Burt’s Writing Rules (e-mails and memos)

Burt’s Rules

These “rules” are not researched or “official” in any sense, but I had very good high school English teachers, the best. In my office, here is what I want, simple and direct. Editor’s note. For the most part, I have omitted quotation marks below, and sorry that I have not yet mastered the new WordPress editor “Gutenberg 101”.

We must speak in direct voice.

She was informed that people were saying bad things about her. No.

Betty told Sally that Zack said she is a bitch. Better

We speak in the proper number and tense.

          I done. No. I did. Yes

          They seen. No. They saw. Yes

Prepositions are words such as of, to, by, before, without. A prepositional phrase requires a comma.

As time goes by, Duffy gets bored.

Before we can go to lunch, we need to have a meeting.

A compound sentence must have a comma:

Billy runs around the yard, and Sally swims in the pool.

Billy runs around the yard, and he swims in the pool.

Billy runs around the yard, and Billy swims in the pool.

Without two subjects and two verbs, it is not a compound sentence.

Billy runs around the yard and swims in the pool.

Sally runs around the corner and hits Billy in the head.

A semi-colon, at least as I use it, is a super comma or an almost period. (Note the parenthetical phrase in this sentence: they require a comma on each side, like baby parentheses.

Billy swims in the pool; Sally, in the pond.

Billy runs in yard; Sally swims in the pool. (This is cheating, but sometimes I do it.) Better to use a period.

How many sentences in a paragraph. Google says between three and eight.

But “Burt’s rule” in e-mail and memos is no more than two sentences, and no more than 3-4 lines, per paragraph.

Number those paragraphs; and try to hold it to one or two lines each.

We do not do indefinite antecedents:

He is a very fine fellow. (Who is “he”?)

“Mayor Pete” is a very fine fellow. That is a surprise, as he went to Harvard.

We have no “Oxford commas” in our office. They are simply commas. But they must go “all the way”.

He wore green, black, grey, purple, and red; and looked terrible! (the semi-colon there was because of a pause to try to picture this odd fellow. But, notice the indefinite antecedent. Be sure we can identify who wore those colors.

Jimmy ran, jumped, tumbled, rolled, skipped and ran. No!

Jimmy ran, jumped, tumbled, rolled, skipped, and ran! Correct.

In Capt. Judy’s class, a “comma splice” meant twenty points off in a theme grade.

Joe climbed the tree, Bill jumped the fence. It must be: Joe climbed the tree, and Bill jumped the fence.

Sally sleeps all the time, she must have sleep apnea. No! Sally sleeps all the time. She must have sleep apnea.

Closely related to a “comma splice” is a “run on sentence”; being two sentences that are connected without even the comma. e.g., She plays with trains he plays with guns.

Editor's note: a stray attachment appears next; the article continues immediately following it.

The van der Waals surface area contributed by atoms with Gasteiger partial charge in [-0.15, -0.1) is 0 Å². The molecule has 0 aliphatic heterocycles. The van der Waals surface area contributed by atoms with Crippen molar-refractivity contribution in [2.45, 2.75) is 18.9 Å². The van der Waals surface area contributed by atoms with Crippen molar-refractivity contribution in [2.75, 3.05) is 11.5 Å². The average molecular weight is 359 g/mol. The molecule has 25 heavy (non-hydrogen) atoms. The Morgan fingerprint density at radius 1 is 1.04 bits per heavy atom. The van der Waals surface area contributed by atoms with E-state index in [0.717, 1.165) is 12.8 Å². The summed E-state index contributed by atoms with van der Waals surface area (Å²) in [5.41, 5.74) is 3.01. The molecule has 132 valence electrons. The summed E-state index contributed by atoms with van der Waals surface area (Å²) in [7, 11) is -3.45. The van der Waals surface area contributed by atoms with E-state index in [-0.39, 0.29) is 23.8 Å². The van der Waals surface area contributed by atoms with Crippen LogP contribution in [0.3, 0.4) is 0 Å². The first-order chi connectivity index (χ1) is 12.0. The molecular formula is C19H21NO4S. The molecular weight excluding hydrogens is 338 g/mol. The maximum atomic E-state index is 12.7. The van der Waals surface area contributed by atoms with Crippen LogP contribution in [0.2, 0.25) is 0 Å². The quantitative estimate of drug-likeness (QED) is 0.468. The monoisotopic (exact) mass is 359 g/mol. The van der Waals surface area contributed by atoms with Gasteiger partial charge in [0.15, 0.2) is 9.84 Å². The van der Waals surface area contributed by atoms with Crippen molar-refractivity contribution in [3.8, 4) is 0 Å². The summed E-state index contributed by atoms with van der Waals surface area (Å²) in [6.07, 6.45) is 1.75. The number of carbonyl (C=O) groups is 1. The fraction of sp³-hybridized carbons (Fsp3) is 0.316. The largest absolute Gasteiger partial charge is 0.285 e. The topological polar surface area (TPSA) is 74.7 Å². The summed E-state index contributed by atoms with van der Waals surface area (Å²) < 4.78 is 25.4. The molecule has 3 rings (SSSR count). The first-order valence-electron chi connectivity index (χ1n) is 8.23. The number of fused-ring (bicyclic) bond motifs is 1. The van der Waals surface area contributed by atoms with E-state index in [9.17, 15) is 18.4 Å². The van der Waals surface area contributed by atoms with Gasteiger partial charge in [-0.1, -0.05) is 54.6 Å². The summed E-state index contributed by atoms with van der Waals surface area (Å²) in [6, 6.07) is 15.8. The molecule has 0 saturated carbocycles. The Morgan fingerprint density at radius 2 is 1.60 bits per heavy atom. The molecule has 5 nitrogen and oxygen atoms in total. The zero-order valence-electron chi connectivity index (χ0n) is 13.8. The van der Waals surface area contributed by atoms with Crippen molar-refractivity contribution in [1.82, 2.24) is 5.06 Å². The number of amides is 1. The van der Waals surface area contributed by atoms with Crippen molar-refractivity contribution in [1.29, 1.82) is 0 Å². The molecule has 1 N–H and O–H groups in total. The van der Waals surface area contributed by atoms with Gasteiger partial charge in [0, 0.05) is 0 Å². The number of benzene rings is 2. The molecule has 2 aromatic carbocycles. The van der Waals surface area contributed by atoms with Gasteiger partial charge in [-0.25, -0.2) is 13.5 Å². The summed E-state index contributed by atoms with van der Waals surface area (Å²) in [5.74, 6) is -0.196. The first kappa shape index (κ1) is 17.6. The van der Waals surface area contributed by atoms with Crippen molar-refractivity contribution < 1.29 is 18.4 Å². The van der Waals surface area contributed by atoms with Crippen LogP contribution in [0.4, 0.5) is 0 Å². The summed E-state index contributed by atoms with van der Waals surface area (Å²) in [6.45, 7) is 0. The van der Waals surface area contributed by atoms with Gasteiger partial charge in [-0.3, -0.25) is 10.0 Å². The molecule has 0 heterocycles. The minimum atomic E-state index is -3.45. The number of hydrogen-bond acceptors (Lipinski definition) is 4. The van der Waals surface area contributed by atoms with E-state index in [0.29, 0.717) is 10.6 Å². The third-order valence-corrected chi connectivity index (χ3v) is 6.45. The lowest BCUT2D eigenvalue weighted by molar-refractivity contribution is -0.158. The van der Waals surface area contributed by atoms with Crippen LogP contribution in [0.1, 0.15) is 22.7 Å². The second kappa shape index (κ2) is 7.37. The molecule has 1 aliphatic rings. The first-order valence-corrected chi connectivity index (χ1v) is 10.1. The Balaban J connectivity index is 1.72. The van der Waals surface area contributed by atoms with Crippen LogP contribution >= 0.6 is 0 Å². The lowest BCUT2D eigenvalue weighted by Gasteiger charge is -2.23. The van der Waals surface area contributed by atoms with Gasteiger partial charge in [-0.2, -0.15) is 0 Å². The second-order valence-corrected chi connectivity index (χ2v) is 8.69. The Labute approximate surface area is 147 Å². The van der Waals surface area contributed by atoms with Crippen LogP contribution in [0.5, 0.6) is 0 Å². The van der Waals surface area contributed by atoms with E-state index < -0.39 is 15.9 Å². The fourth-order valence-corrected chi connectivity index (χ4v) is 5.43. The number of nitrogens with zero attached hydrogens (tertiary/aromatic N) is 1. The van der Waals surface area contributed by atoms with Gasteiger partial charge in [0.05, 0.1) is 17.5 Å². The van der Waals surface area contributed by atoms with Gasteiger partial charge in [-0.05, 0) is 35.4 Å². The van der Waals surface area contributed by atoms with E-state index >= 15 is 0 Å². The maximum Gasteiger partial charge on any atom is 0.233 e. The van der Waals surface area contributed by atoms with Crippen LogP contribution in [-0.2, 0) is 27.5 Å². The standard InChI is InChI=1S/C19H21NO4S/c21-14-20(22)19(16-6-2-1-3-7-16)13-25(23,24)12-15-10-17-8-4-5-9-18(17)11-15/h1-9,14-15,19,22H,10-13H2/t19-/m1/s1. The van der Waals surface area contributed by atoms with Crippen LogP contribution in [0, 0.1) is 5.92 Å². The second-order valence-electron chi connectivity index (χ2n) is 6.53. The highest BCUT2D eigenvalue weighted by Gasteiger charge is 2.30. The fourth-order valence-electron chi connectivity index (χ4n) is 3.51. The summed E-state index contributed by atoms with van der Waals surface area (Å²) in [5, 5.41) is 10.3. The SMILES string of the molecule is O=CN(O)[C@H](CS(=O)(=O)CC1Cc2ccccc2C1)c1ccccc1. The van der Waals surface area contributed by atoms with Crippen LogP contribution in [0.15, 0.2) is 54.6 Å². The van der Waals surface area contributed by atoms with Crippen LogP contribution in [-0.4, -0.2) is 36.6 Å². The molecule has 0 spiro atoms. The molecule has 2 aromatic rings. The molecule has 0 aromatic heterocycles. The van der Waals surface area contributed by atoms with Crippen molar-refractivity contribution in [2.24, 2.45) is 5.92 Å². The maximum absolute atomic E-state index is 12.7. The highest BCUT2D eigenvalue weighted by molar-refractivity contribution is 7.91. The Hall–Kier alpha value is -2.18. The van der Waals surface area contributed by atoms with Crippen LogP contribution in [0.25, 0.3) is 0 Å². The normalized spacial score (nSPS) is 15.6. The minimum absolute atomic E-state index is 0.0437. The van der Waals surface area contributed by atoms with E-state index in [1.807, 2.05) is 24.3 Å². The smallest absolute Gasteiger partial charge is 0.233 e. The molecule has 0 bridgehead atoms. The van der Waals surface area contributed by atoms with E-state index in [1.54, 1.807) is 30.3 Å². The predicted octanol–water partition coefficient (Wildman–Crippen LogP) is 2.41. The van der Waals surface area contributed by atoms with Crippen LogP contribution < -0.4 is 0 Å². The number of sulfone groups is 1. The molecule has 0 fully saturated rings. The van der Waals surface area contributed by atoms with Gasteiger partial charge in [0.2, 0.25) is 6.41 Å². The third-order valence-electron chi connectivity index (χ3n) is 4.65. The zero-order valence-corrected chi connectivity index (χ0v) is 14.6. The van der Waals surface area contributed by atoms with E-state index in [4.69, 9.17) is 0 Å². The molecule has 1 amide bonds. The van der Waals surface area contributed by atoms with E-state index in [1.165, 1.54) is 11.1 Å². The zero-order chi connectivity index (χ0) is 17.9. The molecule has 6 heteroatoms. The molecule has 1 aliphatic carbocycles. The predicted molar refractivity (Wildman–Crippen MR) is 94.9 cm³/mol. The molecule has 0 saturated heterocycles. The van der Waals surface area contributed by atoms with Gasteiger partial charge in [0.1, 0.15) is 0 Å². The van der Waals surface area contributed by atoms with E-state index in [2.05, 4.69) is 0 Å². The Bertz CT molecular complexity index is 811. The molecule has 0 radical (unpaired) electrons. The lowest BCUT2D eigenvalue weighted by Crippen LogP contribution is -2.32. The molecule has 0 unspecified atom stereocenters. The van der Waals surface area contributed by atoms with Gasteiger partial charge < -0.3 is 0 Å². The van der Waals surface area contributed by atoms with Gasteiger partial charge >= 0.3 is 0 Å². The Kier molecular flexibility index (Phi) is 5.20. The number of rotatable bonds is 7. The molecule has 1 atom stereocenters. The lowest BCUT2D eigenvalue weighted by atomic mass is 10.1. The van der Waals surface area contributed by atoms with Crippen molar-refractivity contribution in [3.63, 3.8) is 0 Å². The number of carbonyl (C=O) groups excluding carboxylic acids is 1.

We don’t splint infinitives. Fred asked her to quickly run to the store.

Quickly, Fred asked her to run to the store. No.

Fred asked her to run to the store quickly. Correct.

If Billie has two brothers, his named brother will be an adjective; and if he has one brother, the named brother will be a noun. What?

Billie’s brother Ben hit a home run. No comma, and “brother” is an adjective describing Ben.

Billie’s brother, Ben, came home early from work. Here “brother” is a noun, so Ben must be set out with parenthetical commas, as it is setting out the name of Ben’s only brother.

In “a.” above, since there are two brothers, “Ben” is used only to identify which brother. Get it? If not, 5 push-ups!

Word use;

I appreciate him running to the store for me; No!

I appreciate his running to the store for me, or I appreciated him for running to the store for me. (I know; indefinite antecedent. Fred of course!)

I try to eat only healthy food. No! I want to be healthy, so I try only to eat only healthful food. (Not “to only eat.)

A parenthetical phrase must have an opening and closing comma.

Joe, being inexperienced kept snagging his lure in the tree limbs. No!

Joe, being inexperienced, kept snagging his lure in the tree limbs. Yes!

You do not get money in a tax return You get money in your tax refund.

You do not put your will in a safely deposit box. It is a safe deposit box.

Finally, it is not normalcy. Burt is a traditionalist. He prefers normality.

You may not like these rules, but they are the ones that Burt prefers. jbh

This post was written by Burton Hunter


  • O'David grammar flouter says:

    Many kudos, and high marks for having rigorous standards. That said, too inflexible and some unnecessary. (I just wrote a fragment with no subject or verb, and, sadly, I don’t care.)

    • Agree, but as I fight a lack of attention to detail, I enjoy the challenge of getting it right. And, I like knowing that I know the underlying logic of going something the right way. The new era standard is let them say what they want how they want to, you can’t expect “them” to meet the standards of an educated person. I say that is copping out.

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